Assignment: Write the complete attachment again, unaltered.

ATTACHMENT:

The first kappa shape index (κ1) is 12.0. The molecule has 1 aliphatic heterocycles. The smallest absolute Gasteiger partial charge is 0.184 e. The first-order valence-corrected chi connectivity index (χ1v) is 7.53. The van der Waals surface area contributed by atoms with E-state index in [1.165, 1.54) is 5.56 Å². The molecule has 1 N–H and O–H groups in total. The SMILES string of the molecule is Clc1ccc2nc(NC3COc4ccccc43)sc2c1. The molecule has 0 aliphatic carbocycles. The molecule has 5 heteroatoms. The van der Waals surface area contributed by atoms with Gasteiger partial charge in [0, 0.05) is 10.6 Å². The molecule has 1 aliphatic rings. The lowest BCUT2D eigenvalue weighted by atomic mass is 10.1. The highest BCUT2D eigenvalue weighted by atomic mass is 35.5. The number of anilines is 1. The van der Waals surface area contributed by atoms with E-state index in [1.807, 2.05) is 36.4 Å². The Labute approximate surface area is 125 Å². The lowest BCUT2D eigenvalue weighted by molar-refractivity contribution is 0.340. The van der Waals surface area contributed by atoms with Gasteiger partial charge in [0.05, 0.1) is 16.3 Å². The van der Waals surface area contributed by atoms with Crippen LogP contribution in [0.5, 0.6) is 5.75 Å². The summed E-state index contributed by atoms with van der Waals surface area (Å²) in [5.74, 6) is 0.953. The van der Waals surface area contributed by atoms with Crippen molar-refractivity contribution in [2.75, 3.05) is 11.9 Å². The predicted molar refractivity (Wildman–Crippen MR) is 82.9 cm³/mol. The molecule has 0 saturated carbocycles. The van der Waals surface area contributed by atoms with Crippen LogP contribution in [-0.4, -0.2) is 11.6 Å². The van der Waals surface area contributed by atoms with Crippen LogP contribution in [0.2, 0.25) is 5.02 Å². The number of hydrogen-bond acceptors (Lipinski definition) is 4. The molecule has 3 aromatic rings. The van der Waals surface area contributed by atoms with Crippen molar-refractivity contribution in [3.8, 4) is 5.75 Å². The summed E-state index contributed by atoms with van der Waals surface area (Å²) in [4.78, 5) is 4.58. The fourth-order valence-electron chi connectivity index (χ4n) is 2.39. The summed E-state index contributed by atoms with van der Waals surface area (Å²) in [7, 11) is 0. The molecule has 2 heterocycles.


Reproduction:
The first kappa shape index (κ1) is 12.0. The molecule has 1 aliphatic heterocycles. The smallest absolute Gasteiger partial charge is 0.184 e. The first-order valence-corrected chi connectivity index (χ1v) is 7.53. The van der Waals surface area contributed by atoms with E-state index in [1.165, 1.54) is 5.56 Å². The molecule has 1 N–H and O–H groups in total. The SMILES string of the molecule is Clc1ccc2nc(NC3COc4ccccc43)sc2c1. The molecule has 0 aliphatic carbocycles. The molecule has 5 heteroatoms. The van der Waals surface area contributed by atoms with Gasteiger partial charge in [0, 0.05) is 10.6 Å². The molecule has 1 aliphatic rings. The lowest BCUT2D eigenvalue weighted by atomic mass is 10.1. The highest BCUT2D eigenvalue weighted by atomic mass is 35.5. The number of anilines is 1. The van der Waals surface area contributed by atoms with E-state index in [1.807, 2.05) is 36.4 Å². The Labute approximate surface area is 125 Å². The lowest BCUT2D eigenvalue weighted by molar-refractivity contribution is 0.340. The van der Waals surface area contributed by atoms with Gasteiger partial charge in [0.05, 0.1) is 16.3 Å². The van der Waals surface area contributed by atoms with Crippen LogP contribution in [0.5, 0.6) is 5.75 Å². The summed E-state index contributed by atoms with van der Waals surface area (Å²) in [5.74, 6) is 0.953. The van der Waals surface area contributed by atoms with Crippen molar-refractivity contribution in [2.75, 3.05) is 11.9 Å². The predicted molar refractivity (Wildman–Crippen MR) is 82.9 cm³/mol. The molecule has 0 saturated carbocycles. The van der Waals surface area contributed by atoms with Crippen LogP contribution in [-0.4, -0.2) is 11.6 Å². The van der Waals surface area contributed by atoms with Crippen LogP contribution in [0.2, 0.25) is 5.02 Å². The number of hydrogen-bond acceptors (Lipinski definition) is 4. The molecule has 3 aromatic rings. The van der Waals surface area contributed by atoms with Crippen molar-refractivity contribution in [3.8, 4) is 5.75 Å². The summed E-state index contributed by atoms with van der Waals surface area (Å²) in [4.78, 5) is 4.58. The fourth-order valence-electron chi connectivity index (χ4n) is 2.39. The summed E-state index contributed by atoms with van der Waals surface area (Å²) in [7, 11) is 0. The molecule has 2 heterocycles.